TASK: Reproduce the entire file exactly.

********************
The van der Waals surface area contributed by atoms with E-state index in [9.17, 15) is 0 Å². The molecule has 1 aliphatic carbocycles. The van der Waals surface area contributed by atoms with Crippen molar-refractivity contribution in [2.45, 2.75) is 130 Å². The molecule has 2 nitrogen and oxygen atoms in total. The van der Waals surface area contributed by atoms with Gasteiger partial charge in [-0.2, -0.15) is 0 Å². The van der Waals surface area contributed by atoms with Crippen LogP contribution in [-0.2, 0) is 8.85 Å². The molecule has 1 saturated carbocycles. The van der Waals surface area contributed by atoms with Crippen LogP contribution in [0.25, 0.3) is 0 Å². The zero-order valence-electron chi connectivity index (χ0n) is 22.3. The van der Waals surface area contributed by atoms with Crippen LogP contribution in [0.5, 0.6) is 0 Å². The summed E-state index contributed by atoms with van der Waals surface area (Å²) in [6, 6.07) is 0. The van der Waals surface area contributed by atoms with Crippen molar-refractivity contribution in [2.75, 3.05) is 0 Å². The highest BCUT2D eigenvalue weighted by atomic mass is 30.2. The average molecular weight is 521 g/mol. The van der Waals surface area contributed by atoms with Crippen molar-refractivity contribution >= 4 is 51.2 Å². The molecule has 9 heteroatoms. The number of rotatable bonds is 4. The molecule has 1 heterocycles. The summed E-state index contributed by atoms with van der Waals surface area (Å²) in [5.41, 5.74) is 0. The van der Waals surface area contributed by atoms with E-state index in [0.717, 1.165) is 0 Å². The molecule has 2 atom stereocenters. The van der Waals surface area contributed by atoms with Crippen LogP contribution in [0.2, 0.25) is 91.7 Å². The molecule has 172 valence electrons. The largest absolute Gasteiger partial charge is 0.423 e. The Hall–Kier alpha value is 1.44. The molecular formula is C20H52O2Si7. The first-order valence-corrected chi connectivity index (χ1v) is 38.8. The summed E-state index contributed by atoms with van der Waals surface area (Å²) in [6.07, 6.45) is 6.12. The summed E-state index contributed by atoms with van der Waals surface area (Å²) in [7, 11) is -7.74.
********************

The van der Waals surface area contributed by atoms with E-state index in [9.17, 15) is 0 Å². The molecule has 1 aliphatic carbocycles. The van der Waals surface area contributed by atoms with Crippen molar-refractivity contribution in [2.45, 2.75) is 130 Å². The molecule has 2 nitrogen and oxygen atoms in total. The van der Waals surface area contributed by atoms with Gasteiger partial charge in [-0.2, -0.15) is 0 Å². The van der Waals surface area contributed by atoms with Crippen LogP contribution in [-0.2, 0) is 8.85 Å². The molecule has 1 saturated carbocycles. The van der Waals surface area contributed by atoms with Crippen LogP contribution in [0.25, 0.3) is 0 Å². The zero-order valence-electron chi connectivity index (χ0n) is 22.3. The van der Waals surface area contributed by atoms with Crippen LogP contribution in [0.5, 0.6) is 0 Å². The summed E-state index contributed by atoms with van der Waals surface area (Å²) in [6, 6.07) is 0. The van der Waals surface area contributed by atoms with Crippen molar-refractivity contribution in [2.75, 3.05) is 0 Å². The highest BCUT2D eigenvalue weighted by atomic mass is 30.2. The average molecular weight is 521 g/mol. The van der Waals surface area contributed by atoms with Crippen molar-refractivity contribution >= 4 is 51.2 Å². The molecule has 9 heteroatoms. The number of rotatable bonds is 4. The molecule has 1 heterocycles. The summed E-state index contributed by atoms with van der Waals surface area (Å²) in [5.41, 5.74) is 0. The van der Waals surface area contributed by atoms with E-state index in [0.717, 1.165) is 0 Å². The molecule has 2 atom stereocenters. The van der Waals surface area contributed by atoms with Crippen LogP contribution in [0.2, 0.25) is 91.7 Å². The molecule has 172 valence electrons. The largest absolute Gasteiger partial charge is 0.423 e. The Hall–Kier alpha value is 1.44. The molecular formula is C20H52O2Si7. The first-order valence-corrected chi connectivity index (χ1v) is 38.8. The summed E-state index contributed by atoms with van der Waals surface area (Å²) in [6.07, 6.45) is 6.12. The summed E-state index contributed by atoms with van der Waals surface area (Å²) in [7, 11) is -7.74.